Note that the slope of the force-displacement curve is linearly related to the force. When the force is zero or near zero, the product AB governs the slope of the force-displacement curve. We take the derivative of the force with respect to the indentation depth to obtain the elastic response of the soft tissue. Figure 9a and 9c show the tangential elastic stiffness (dFe/dδ) with respect to the force for cadaver liver and stomach. Experimental data show that the change of force with respect to indentation depth is proportional to the force for low values of the force. The estimated parameters for equation (7) are A= 0.0121 N (0.0315 N) and B = 0.9809 (0.4580) for liver (stomach).

Discussion

The development of realistic physics-based surgical simulators has significant implications in improving how surgeons are trained to perform minimally invasive surgery. Better trained surgeons will translate to fewer operating room errors, patient morbidity and vastly improve patient outcomes resulting in faster healing, shorter hospital stays and reduced post surgical complications and treatment costs benefiting stakeholders such as payers (employers, HMOs, Medicare), providers (integrated practices, hospitals, individual physicians) and patients. However, the development of such a realistic surgical simulator that enables the trainee to touch, feel and manipulate virtual tissues and organs through surgical tool handles used in actual surgery, while seeing high-quality images as in real surgery is a complex procedure that calls for significant research in the area of novel computational technology as well as the measurement and modeling of soft tissue response of intra-abdominal organs. In this paper, we have developed a measurement system for obtaining the mechanical response of intra-abdominal organs by performing in situ experiments on livers and stomachs in fresh human cadavers. Mathematical models have been developed based on these experiments which can be directly used in physics-based surgery simulators.

First, we have estimated the effective elastic properties. The parameters of the quasi-linear viscoelasticity model are then determined. Key assumptions in our approach are that the organs are incompressible, homogeneous, and isotropic, and that the deformations are relatively small compared to the characteristic dimensions of the organ. For solid organs such as the liver, the assumptions are realistic. However for hollow organs such as the stomach with multiple layers it might seem that anisotropy would be important. In [48], however, the results of ex vivo testing of cadaver and surgically removed stomachs indicate very little quantitative difference between axial and transverse mechanical behavior. However, we would like to verify this in our future studies. In addition to anisotropy, we would like to investigate the behavior of non-preconditioned tissue. The data and models presented in this paper together with additional ones based on the techniques presented here are expected to result in realistic physics-based surgical simulators.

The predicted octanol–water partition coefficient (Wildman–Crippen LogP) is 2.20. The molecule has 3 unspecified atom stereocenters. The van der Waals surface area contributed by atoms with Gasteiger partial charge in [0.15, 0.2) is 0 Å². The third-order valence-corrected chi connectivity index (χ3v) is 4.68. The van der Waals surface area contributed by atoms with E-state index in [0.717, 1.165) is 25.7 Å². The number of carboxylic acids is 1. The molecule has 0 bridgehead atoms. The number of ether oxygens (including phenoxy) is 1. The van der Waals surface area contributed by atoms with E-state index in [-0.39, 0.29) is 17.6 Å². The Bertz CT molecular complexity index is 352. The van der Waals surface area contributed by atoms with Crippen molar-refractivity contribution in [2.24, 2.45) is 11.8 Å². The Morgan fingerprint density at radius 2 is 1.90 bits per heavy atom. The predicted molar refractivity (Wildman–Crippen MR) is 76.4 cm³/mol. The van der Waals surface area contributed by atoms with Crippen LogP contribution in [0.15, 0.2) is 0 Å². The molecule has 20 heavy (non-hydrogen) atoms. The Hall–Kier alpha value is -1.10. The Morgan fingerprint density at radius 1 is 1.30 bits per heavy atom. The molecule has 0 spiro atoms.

Acknowledgments

Support for this research was provided by grant R21 EB003547-01 from NIH. Special thanks are due to Mr. C. Kennedy and Dr. J. Vlazny of US Surgical, Dr. A. Patel of Beth Israel Deaconess Medical Center and Dr. L. Martino and Dr. D. Conti of Albany Medical Center. Thanks are also due to the Anatomical Gifts Program of the Albany Medical College.

Footnotes

Presented in poster format at SAGES Annual Meeting, Ft. Lauderdale, Florida April 13–16, 2005.

Contributor Information

Yi–Je Lim, Energid Systems, Cambridge.

Dhanannjay Deo, Department of Mechanical, Aerospace and Nuclear Engineering, Rensselaer Polytechnic Institute.

Tejinder P. Singh, Department of Surgery, Albany Medical College.

Daniel B. Jones, Department of Surgery, Beth Israel Deaconess Medical Center.

Suvranu De, Department of Mechanical, Aerospace and Nuclear Engineering, Rensselaer Polytechnic Institute.